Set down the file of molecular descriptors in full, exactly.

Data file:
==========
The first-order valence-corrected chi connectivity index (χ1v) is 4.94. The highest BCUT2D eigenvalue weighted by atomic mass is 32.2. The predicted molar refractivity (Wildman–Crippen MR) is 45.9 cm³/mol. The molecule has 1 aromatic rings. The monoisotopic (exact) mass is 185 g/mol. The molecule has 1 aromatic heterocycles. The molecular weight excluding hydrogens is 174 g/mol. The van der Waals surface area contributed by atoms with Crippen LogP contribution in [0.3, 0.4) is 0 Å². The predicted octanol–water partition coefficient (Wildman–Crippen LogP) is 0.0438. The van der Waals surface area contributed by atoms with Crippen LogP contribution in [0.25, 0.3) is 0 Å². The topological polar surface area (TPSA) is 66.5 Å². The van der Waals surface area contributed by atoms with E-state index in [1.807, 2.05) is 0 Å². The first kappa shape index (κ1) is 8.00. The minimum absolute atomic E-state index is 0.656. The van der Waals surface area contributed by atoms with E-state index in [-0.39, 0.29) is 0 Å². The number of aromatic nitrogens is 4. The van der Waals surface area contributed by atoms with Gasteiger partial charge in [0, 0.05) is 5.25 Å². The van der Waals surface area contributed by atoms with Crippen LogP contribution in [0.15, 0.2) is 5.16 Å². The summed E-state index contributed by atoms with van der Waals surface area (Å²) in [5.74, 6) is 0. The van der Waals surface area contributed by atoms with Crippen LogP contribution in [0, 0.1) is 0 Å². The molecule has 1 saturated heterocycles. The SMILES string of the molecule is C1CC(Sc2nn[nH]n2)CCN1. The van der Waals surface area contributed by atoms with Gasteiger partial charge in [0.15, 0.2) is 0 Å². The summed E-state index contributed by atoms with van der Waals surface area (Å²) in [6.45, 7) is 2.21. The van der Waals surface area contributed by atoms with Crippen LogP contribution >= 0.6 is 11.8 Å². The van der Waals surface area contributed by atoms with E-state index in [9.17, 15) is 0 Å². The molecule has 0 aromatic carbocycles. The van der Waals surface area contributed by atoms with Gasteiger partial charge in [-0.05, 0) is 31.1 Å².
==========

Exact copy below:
The first-order valence-corrected chi connectivity index (χ1v) is 4.94. The highest BCUT2D eigenvalue weighted by atomic mass is 32.2. The predicted molar refractivity (Wildman–Crippen MR) is 45.9 cm³/mol. The molecule has 1 aromatic rings. The monoisotopic (exact) mass is 185 g/mol. The molecule has 1 aromatic heterocycles. The molecular weight excluding hydrogens is 174 g/mol. The van der Waals surface area contributed by atoms with Crippen LogP contribution in [0.3, 0.4) is 0 Å². The predicted octanol–water partition coefficient (Wildman–Crippen LogP) is 0.0438. The van der Waals surface area contributed by atoms with Crippen LogP contribution in [0.25, 0.3) is 0 Å². The topological polar surface area (TPSA) is 66.5 Å². The van der Waals surface area contributed by atoms with E-state index in [1.807, 2.05) is 0 Å². The first kappa shape index (κ1) is 8.00. The minimum absolute atomic E-state index is 0.656. The van der Waals surface area contributed by atoms with E-state index in [-0.39, 0.29) is 0 Å². The number of aromatic nitrogens is 4. The van der Waals surface area contributed by atoms with Gasteiger partial charge in [0, 0.05) is 5.25 Å². The van der Waals surface area contributed by atoms with Crippen LogP contribution in [0.15, 0.2) is 5.16 Å². The summed E-state index contributed by atoms with van der Waals surface area (Å²) in [5.74, 6) is 0. The van der Waals surface area contributed by atoms with Crippen LogP contribution in [0, 0.1) is 0 Å². The molecule has 1 saturated heterocycles. The SMILES string of the molecule is C1CC(Sc2nn[nH]n2)CCN1. The van der Waals surface area contributed by atoms with Gasteiger partial charge in [0.15, 0.2) is 0 Å². The summed E-state index contributed by atoms with van der Waals surface area (Å²) in [6.45, 7) is 2.21. The van der Waals surface area contributed by atoms with Crippen LogP contribution >= 0.6 is 11.8 Å². The van der Waals surface area contributed by atoms with E-state index in [9.17, 15) is 0 Å². The molecule has 0 aromatic carbocycles. The van der Waals surface area contributed by atoms with Gasteiger partial charge in [-0.05, 0) is 31.1 Å².